Now What?

As had been anticipated, the Greece parliament approved the austerity measures along party lines.That it had been anticipated in the currency market is evident in the euro's appreciation in recent days from almost $1.41 on Monday to almost $1.4450 today. The peripheral bonds have also rallied over the past 36 hours. As we warned, the euro is vulnerable to a "buy the rumor sell the fact type of activity. Support for the euro is seen in the $1.4340-50 area now. Resistance is pegged near $1.45.

The parliament will vote on the implementation bill tomorrow. This may be a bit stickier, but it too is likely to pass. Assuming so, attention will turn again to Greece second aid package. There are a number of plans being discussed, and although the French plan may form the basis of discussion or the terms of the debate, it is not clear that the details will carry the day. In particular any kind of guarantee using EFSF does not seem to sit well with the ECB. The 30-year extensions do not sit well with many banks. The roll-over itself has been cautioned against by Fitch.

Today's vote keeps the situation from falling into the abyss, but it is not clear how far from it the situation remains. The failure of the opposition to support the measures is problematic. The Socialists have begun lagging in the polls and if the government were to collapse, all bets are off.

In addition, while the markets have been focused on Greece, there has been a marked deterioration of the situation elsewhere, though the relief rally in the peripheral markets is masking this.

First, note that Portugal's Q1 budget deficit came in at 8.7% of GDP. This year's target is 5.9% (2010=9.2%). New austerity measures will likely be forthcoming shortly. Recall that the old government collapsed when the opposition balked at the extreme austerity. The EU/IMF softened the terms under the aid package, but the new government now has to dust off those proposals that it previously blocked. This is a subtle example of the political instability that the IMF/EU plan seems to generate.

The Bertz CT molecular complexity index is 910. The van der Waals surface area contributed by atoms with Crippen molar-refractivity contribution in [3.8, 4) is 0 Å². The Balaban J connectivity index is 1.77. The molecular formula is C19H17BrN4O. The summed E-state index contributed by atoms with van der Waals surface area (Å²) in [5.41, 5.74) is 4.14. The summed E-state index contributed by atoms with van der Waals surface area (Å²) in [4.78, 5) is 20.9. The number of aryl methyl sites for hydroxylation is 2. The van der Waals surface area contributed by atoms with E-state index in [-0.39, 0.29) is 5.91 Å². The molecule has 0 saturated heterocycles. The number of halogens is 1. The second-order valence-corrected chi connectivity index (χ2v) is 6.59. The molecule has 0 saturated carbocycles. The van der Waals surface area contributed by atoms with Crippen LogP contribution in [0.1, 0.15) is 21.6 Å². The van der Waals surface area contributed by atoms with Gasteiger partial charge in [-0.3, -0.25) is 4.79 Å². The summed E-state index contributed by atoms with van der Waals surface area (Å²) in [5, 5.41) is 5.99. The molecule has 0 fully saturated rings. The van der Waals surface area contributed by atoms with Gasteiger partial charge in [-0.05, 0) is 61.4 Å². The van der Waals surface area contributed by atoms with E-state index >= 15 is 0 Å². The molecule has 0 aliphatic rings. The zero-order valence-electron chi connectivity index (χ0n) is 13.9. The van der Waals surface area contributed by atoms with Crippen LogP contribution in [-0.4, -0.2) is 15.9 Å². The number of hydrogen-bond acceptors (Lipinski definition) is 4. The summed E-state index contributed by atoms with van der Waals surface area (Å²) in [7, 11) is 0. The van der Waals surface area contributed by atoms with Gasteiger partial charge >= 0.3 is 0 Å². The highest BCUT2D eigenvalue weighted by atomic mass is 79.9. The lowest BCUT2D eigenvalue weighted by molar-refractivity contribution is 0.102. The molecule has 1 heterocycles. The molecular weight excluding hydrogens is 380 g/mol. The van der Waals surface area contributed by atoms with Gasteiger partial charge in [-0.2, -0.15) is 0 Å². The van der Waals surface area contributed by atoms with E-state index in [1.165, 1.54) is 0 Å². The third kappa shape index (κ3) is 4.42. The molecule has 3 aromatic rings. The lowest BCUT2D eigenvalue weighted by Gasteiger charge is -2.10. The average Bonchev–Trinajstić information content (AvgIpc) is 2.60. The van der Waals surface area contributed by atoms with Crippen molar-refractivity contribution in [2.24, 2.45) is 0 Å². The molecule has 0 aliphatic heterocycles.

First, political problems are coming to the fore in Spain. The minority Socialist government (seven seats shy) will need the opposition support for next year's budget. The Catalan Party yesterday indicated it will not support the government's budget. Neither will the main opposition party. The budget will not come up for a parliamentary vote until September. Even through Spanish law allows for a reversion to the previous year's budget, tradition requires an election. The risk is that Prime Minister Zapatero does not complete his term that expires March 2012.

Moody's has expressed concern about the regional fiscal slippage. The region's account for 1/3 of the government spending and half of the public sector workers. Total debt regional debt was 11.4% of GDP in Q1 11 up from 10.8% in Q4 10. Austerity measures are not being shared equitably between the central government and the regions. The central bank warned a couple weeks ago that regional finances are worsening. Despite the passage of some labor reforms, the IMF has has urged Spain to accelerate its efforts to overhaul the economy.

Third, Italy is likely to announce additional austerity measures as early as tomorrow. S&P warned in May and Moody's in June about the outlook for Italy's credit worthiness. Prime Minister Berlusconi has had a number of setback already this year at the hands of the public, but his most pressing challenge is within his government. Coalition partner Northern League may not support the 2012 budget and appear to have increased pressure on Finance Minister Tremonti to resign. The 10-year BTP-Bund spread was at EMU highs prior to the Greek-inspired relief.

Recent ECB comments, including yesterday by Trichet, underscores the ECB is still on course to hike rates next week. The recent string of US economic data has been relatively soft and there is some downside risks to next week's US employment data (ADP and NFP). This analysis suggest that the "buy the rumor, sell the fact" on the Greek vote may offer a better opportunity to be long euros by early-mid next week.

However, over the slightly longer-term, the European debt crisis is far from resolved and the problems in Spain and Italy need to be monitored closely.
Now What? Now What? Reviewed by Marc Chandler on June 29, 2011 Rating: 5
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